Plausible Deniability

Obama’s attempts to inoculate himself from criticism that he lacks requisite experience to be POTUS ended in a backfire this week as McCain answered a local tv news reporter’s question of whether he thinks Obama is engaging in race demagoguery. McCain answered perfunctorily, “Yes, I’m sorry to say that he is and there is no place for that…” Obama quickly distanced himself from any notions that he was suggesting McCain is a racist and acceded the opinion that McCain is in fact not a racist.

If nothing else, this is a lesson of the power of insinuation:  In the case Obama was not confronted, he would have had the power of suggestion working to achieve his ends (of undermining his opponent). Since Obama was confronted, however, and since Obama was unwilling to come out and say that he thinks his opponent is of poor character,  Obama was able to take the plausible deniability route. Tom Daschle, in his apologetics this week on Chris Wallace’s Fox Sunday show, articulated the same. Namely, that Obama said no such thing and that he cannot be accused of launching baseless ad hominem attacks against John McCain.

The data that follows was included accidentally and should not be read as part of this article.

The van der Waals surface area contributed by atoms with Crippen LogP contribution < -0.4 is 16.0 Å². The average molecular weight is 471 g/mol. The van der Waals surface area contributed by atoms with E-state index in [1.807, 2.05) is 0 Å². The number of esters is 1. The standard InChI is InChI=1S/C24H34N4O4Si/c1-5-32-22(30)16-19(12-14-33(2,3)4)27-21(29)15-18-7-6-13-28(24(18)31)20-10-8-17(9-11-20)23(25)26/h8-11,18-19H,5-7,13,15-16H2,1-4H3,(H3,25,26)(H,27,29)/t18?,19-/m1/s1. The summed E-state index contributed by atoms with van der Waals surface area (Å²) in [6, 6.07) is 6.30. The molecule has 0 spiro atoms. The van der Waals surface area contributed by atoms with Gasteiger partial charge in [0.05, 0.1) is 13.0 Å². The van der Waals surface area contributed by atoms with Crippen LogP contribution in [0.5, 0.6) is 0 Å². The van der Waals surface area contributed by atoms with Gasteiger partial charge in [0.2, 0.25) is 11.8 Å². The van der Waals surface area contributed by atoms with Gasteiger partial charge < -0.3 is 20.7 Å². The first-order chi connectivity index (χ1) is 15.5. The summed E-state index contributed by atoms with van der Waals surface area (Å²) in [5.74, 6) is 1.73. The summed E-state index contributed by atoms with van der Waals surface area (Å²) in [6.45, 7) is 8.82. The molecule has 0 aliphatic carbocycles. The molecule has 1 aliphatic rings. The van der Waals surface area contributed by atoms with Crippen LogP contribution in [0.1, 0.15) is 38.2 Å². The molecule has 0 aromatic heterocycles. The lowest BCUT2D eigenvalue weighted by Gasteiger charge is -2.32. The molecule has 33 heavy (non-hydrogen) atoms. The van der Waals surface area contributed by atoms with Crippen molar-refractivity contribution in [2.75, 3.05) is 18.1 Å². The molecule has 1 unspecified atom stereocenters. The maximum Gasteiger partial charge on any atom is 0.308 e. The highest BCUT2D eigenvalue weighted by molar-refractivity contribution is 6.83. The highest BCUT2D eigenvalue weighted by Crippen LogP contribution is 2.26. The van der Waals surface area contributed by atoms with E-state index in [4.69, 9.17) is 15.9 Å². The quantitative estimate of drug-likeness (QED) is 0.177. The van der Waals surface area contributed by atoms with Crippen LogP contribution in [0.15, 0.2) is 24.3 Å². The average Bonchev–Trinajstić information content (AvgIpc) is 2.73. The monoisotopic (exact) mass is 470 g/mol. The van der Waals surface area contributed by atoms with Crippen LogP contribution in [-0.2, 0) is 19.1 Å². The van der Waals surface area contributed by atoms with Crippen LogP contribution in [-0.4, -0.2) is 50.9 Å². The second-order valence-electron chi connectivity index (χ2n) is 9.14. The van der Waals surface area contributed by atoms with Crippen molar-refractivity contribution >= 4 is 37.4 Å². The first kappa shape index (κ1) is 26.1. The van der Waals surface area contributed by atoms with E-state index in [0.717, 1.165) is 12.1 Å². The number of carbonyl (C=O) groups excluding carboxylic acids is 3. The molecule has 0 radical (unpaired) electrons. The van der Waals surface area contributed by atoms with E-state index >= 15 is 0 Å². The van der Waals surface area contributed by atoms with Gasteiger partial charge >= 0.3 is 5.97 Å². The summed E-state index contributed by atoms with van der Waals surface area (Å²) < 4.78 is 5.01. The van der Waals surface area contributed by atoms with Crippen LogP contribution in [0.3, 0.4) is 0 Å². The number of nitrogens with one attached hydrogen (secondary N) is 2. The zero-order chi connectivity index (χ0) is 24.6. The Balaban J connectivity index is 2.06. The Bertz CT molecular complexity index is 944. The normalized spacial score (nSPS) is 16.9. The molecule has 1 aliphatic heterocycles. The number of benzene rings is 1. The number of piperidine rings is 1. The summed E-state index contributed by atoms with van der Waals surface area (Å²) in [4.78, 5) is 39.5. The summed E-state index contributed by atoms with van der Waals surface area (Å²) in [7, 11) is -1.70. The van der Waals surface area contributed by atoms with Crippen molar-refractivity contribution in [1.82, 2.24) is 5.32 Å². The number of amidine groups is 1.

Considering that Obama’s platform is supposedly a racially conciliatory one, the gesticulation and innuendo surrounding the dollar bill comment came across as intellectually dishonest and frankly, wearisome. Blacks are voting +- 95% for Obama. Therefore liberals don’t have a leg to stand on when decrying their favorite villain – i.e., white particularism.

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